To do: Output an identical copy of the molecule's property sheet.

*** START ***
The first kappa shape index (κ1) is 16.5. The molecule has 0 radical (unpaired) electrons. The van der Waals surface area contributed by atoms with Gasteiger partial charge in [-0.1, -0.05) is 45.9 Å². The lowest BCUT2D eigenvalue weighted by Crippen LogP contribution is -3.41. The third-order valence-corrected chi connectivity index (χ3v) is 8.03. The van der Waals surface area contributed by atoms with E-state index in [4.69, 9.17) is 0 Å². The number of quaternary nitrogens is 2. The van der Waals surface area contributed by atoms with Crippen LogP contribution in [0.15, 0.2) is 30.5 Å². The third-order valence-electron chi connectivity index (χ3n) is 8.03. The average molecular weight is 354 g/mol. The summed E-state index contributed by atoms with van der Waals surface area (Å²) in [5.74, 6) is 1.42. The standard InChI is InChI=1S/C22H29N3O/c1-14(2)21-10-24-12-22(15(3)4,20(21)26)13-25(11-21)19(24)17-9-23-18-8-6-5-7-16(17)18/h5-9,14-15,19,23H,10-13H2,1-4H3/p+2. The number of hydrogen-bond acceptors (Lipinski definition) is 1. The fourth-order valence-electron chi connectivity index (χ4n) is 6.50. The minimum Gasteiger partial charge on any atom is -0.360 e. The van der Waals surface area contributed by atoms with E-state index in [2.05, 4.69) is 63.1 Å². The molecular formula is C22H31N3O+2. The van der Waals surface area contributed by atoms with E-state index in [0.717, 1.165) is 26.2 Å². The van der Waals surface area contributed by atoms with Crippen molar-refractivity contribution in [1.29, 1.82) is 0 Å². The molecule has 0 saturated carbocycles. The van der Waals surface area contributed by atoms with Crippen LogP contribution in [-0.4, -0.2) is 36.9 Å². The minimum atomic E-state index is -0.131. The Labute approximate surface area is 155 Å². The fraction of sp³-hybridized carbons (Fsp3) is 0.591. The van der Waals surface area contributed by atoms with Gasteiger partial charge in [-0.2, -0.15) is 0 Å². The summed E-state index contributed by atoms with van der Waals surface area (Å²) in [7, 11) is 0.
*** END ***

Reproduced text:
The first kappa shape index (κ1) is 16.5. The molecule has 0 radical (unpaired) electrons. The van der Waals surface area contributed by atoms with Gasteiger partial charge in [-0.1, -0.05) is 45.9 Å². The lowest BCUT2D eigenvalue weighted by Crippen LogP contribution is -3.41. The third-order valence-corrected chi connectivity index (χ3v) is 8.03. The van der Waals surface area contributed by atoms with E-state index in [4.69, 9.17) is 0 Å². The number of quaternary nitrogens is 2. The van der Waals surface area contributed by atoms with Crippen LogP contribution in [0.15, 0.2) is 30.5 Å². The third-order valence-electron chi connectivity index (χ3n) is 8.03. The average molecular weight is 354 g/mol. The summed E-state index contributed by atoms with van der Waals surface area (Å²) in [5.74, 6) is 1.42. The standard InChI is InChI=1S/C22H29N3O/c1-14(2)21-10-24-12-22(15(3)4,20(21)26)13-25(11-21)19(24)17-9-23-18-8-6-5-7-16(17)18/h5-9,14-15,19,23H,10-13H2,1-4H3/p+2. The number of hydrogen-bond acceptors (Lipinski definition) is 1. The fourth-order valence-electron chi connectivity index (χ4n) is 6.50. The minimum Gasteiger partial charge on any atom is -0.360 e. The van der Waals surface area contributed by atoms with E-state index in [2.05, 4.69) is 63.1 Å². The molecular formula is C22H31N3O+2. The van der Waals surface area contributed by atoms with E-state index in [0.717, 1.165) is 26.2 Å². The van der Waals surface area contributed by atoms with Crippen molar-refractivity contribution in [1.29, 1.82) is 0 Å². The molecule has 0 saturated carbocycles. The van der Waals surface area contributed by atoms with Crippen LogP contribution in [-0.4, -0.2) is 36.9 Å². The minimum atomic E-state index is -0.131. The Labute approximate surface area is 155 Å². The fraction of sp³-hybridized carbons (Fsp3) is 0.591. The van der Waals surface area contributed by atoms with Gasteiger partial charge in [-0.2, -0.15) is 0 Å². The summed E-state index contributed by atoms with van der Waals surface area (Å²) in [7, 11) is 0.